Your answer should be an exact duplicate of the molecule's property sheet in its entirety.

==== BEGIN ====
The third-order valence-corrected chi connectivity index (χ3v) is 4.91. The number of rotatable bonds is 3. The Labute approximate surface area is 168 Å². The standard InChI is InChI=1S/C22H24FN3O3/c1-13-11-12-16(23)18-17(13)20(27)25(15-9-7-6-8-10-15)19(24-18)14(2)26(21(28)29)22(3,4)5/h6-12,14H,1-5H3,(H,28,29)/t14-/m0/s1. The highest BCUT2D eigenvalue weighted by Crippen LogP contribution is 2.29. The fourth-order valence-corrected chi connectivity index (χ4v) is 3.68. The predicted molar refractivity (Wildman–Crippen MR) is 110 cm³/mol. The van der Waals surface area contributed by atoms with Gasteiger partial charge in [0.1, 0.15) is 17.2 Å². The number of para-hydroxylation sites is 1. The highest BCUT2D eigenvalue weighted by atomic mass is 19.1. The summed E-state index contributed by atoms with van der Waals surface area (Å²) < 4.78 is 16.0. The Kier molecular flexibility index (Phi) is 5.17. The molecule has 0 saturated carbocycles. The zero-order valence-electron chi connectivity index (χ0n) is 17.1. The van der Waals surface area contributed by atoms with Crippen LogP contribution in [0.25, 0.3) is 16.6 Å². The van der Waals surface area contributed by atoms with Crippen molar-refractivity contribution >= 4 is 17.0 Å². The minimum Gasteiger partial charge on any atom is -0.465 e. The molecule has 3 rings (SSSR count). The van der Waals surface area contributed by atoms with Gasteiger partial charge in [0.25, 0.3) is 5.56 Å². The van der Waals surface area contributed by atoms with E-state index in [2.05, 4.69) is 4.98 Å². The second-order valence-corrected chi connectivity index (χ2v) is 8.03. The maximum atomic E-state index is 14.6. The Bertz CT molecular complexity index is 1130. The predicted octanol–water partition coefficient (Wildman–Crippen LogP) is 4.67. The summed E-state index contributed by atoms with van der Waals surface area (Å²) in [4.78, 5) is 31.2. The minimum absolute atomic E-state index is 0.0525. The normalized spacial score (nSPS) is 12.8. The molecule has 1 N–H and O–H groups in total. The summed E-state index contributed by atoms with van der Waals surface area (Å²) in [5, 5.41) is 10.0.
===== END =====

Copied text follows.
The third-order valence-corrected chi connectivity index (χ3v) is 4.91. The number of rotatable bonds is 3. The Labute approximate surface area is 168 Å². The standard InChI is InChI=1S/C22H24FN3O3/c1-13-11-12-16(23)18-17(13)20(27)25(15-9-7-6-8-10-15)19(24-18)14(2)26(21(28)29)22(3,4)5/h6-12,14H,1-5H3,(H,28,29)/t14-/m0/s1. The highest BCUT2D eigenvalue weighted by Crippen LogP contribution is 2.29. The fourth-order valence-corrected chi connectivity index (χ4v) is 3.68. The predicted molar refractivity (Wildman–Crippen MR) is 110 cm³/mol. The van der Waals surface area contributed by atoms with Gasteiger partial charge in [0.1, 0.15) is 17.2 Å². The number of para-hydroxylation sites is 1. The highest BCUT2D eigenvalue weighted by atomic mass is 19.1. The summed E-state index contributed by atoms with van der Waals surface area (Å²) < 4.78 is 16.0. The Kier molecular flexibility index (Phi) is 5.17. The molecule has 0 saturated carbocycles. The zero-order valence-electron chi connectivity index (χ0n) is 17.1. The van der Waals surface area contributed by atoms with Crippen LogP contribution in [0.25, 0.3) is 16.6 Å². The van der Waals surface area contributed by atoms with Crippen molar-refractivity contribution >= 4 is 17.0 Å². The minimum Gasteiger partial charge on any atom is -0.465 e. The molecule has 3 rings (SSSR count). The van der Waals surface area contributed by atoms with Gasteiger partial charge in [0.25, 0.3) is 5.56 Å². The van der Waals surface area contributed by atoms with E-state index in [2.05, 4.69) is 4.98 Å². The second-order valence-corrected chi connectivity index (χ2v) is 8.03. The maximum atomic E-state index is 14.6. The Bertz CT molecular complexity index is 1130. The predicted octanol–water partition coefficient (Wildman–Crippen LogP) is 4.67. The summed E-state index contributed by atoms with van der Waals surface area (Å²) in [4.78, 5) is 31.2. The minimum absolute atomic E-state index is 0.0525. The normalized spacial score (nSPS) is 12.8. The molecule has 1 N–H and O–H groups in total. The summed E-state index contributed by atoms with van der Waals surface area (Å²) in [5, 5.41) is 10.0.